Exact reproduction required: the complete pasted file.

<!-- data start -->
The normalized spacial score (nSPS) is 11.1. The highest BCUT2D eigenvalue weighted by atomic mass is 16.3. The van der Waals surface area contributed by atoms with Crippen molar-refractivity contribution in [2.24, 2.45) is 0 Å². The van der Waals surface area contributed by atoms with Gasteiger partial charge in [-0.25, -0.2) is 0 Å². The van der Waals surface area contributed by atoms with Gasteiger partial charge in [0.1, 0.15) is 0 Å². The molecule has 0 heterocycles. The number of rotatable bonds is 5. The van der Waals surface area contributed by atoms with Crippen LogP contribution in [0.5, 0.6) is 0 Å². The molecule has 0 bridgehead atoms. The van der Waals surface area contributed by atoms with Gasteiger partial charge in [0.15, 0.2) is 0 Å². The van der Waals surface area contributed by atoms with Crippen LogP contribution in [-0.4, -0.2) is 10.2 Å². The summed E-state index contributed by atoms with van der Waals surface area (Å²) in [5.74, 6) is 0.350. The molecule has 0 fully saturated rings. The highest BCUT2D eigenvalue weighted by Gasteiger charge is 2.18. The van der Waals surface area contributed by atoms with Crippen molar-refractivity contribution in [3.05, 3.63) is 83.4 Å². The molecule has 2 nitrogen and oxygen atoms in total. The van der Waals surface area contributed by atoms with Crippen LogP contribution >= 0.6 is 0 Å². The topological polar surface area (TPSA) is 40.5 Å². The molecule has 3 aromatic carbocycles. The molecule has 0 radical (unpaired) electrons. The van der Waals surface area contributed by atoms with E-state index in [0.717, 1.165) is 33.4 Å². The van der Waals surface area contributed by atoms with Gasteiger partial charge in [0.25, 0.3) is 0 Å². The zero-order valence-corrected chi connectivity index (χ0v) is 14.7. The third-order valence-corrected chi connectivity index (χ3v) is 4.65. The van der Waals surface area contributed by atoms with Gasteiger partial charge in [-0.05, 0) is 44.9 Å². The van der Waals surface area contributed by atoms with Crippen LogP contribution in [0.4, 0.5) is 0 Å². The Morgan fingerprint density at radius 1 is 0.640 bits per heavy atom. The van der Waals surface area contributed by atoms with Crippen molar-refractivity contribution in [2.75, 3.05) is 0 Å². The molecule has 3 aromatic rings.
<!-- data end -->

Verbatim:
The normalized spacial score (nSPS) is 11.1. The highest BCUT2D eigenvalue weighted by atomic mass is 16.3. The van der Waals surface area contributed by atoms with Crippen molar-refractivity contribution in [2.24, 2.45) is 0 Å². The van der Waals surface area contributed by atoms with Gasteiger partial charge in [-0.25, -0.2) is 0 Å². The van der Waals surface area contributed by atoms with Gasteiger partial charge in [0.1, 0.15) is 0 Å². The molecule has 0 heterocycles. The number of rotatable bonds is 5. The van der Waals surface area contributed by atoms with Crippen LogP contribution in [0.5, 0.6) is 0 Å². The molecule has 0 bridgehead atoms. The van der Waals surface area contributed by atoms with Gasteiger partial charge in [0.15, 0.2) is 0 Å². The van der Waals surface area contributed by atoms with Crippen LogP contribution in [-0.4, -0.2) is 10.2 Å². The summed E-state index contributed by atoms with van der Waals surface area (Å²) in [5.74, 6) is 0.350. The molecule has 0 fully saturated rings. The highest BCUT2D eigenvalue weighted by Gasteiger charge is 2.18. The van der Waals surface area contributed by atoms with Crippen molar-refractivity contribution in [3.05, 3.63) is 83.4 Å². The molecule has 2 nitrogen and oxygen atoms in total. The van der Waals surface area contributed by atoms with Crippen LogP contribution >= 0.6 is 0 Å². The topological polar surface area (TPSA) is 40.5 Å². The molecule has 3 aromatic carbocycles. The molecule has 0 radical (unpaired) electrons. The van der Waals surface area contributed by atoms with E-state index in [0.717, 1.165) is 33.4 Å². The van der Waals surface area contributed by atoms with Gasteiger partial charge in [0.25, 0.3) is 0 Å². The zero-order valence-corrected chi connectivity index (χ0v) is 14.7. The third-order valence-corrected chi connectivity index (χ3v) is 4.65. The van der Waals surface area contributed by atoms with Gasteiger partial charge in [-0.05, 0) is 44.9 Å². The van der Waals surface area contributed by atoms with Crippen LogP contribution in [0.4, 0.5) is 0 Å². The Morgan fingerprint density at radius 1 is 0.640 bits per heavy atom. The van der Waals surface area contributed by atoms with Crippen molar-refractivity contribution in [2.75, 3.05) is 0 Å². The molecule has 3 aromatic rings.